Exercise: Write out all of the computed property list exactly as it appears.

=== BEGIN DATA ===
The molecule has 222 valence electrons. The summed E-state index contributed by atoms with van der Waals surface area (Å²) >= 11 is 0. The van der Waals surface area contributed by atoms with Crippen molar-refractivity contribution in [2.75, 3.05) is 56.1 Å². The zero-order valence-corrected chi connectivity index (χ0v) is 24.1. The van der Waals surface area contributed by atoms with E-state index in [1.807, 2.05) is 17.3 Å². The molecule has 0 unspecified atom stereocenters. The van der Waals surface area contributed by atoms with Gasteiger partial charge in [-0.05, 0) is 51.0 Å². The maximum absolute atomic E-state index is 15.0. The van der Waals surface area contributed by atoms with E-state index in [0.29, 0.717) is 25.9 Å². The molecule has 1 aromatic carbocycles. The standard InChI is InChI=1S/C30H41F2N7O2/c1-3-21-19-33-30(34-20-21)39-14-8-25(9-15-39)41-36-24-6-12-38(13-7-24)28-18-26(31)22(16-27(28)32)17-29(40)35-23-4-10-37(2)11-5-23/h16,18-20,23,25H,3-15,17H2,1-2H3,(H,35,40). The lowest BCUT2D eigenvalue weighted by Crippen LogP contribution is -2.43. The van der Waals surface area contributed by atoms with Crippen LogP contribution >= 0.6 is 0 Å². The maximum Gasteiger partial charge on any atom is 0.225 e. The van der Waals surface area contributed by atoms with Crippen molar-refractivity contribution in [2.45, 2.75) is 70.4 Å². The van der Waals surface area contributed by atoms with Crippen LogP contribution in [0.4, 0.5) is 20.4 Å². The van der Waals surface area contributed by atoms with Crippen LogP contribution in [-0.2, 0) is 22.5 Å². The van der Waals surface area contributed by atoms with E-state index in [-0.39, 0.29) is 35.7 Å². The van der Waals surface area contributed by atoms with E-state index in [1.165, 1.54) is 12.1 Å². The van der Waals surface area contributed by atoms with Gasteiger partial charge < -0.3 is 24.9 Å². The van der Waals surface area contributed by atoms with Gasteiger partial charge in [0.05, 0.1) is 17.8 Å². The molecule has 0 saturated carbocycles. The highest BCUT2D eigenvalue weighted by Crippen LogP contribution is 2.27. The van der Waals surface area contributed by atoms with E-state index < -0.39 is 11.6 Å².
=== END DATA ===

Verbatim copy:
The molecule has 222 valence electrons. The summed E-state index contributed by atoms with van der Waals surface area (Å²) >= 11 is 0. The van der Waals surface area contributed by atoms with Crippen molar-refractivity contribution in [2.75, 3.05) is 56.1 Å². The zero-order valence-corrected chi connectivity index (χ0v) is 24.1. The van der Waals surface area contributed by atoms with E-state index in [1.807, 2.05) is 17.3 Å². The molecule has 0 unspecified atom stereocenters. The van der Waals surface area contributed by atoms with Gasteiger partial charge in [-0.05, 0) is 51.0 Å². The maximum absolute atomic E-state index is 15.0. The van der Waals surface area contributed by atoms with E-state index in [0.29, 0.717) is 25.9 Å². The molecule has 1 aromatic carbocycles. The standard InChI is InChI=1S/C30H41F2N7O2/c1-3-21-19-33-30(34-20-21)39-14-8-25(9-15-39)41-36-24-6-12-38(13-7-24)28-18-26(31)22(16-27(28)32)17-29(40)35-23-4-10-37(2)11-5-23/h16,18-20,23,25H,3-15,17H2,1-2H3,(H,35,40). The lowest BCUT2D eigenvalue weighted by Crippen LogP contribution is -2.43. The van der Waals surface area contributed by atoms with Crippen LogP contribution >= 0.6 is 0 Å². The maximum Gasteiger partial charge on any atom is 0.225 e. The van der Waals surface area contributed by atoms with Crippen molar-refractivity contribution in [2.45, 2.75) is 70.4 Å². The van der Waals surface area contributed by atoms with Crippen LogP contribution in [0.4, 0.5) is 20.4 Å². The van der Waals surface area contributed by atoms with Crippen LogP contribution in [-0.2, 0) is 22.5 Å². The van der Waals surface area contributed by atoms with E-state index in [-0.39, 0.29) is 35.7 Å². The van der Waals surface area contributed by atoms with E-state index in [1.165, 1.54) is 12.1 Å². The van der Waals surface area contributed by atoms with Gasteiger partial charge < -0.3 is 24.9 Å². The van der Waals surface area contributed by atoms with Gasteiger partial charge in [0.05, 0.1) is 17.8 Å². The molecule has 0 saturated carbocycles. The highest BCUT2D eigenvalue weighted by Crippen LogP contribution is 2.27. The van der Waals surface area contributed by atoms with E-state index < -0.39 is 11.6 Å².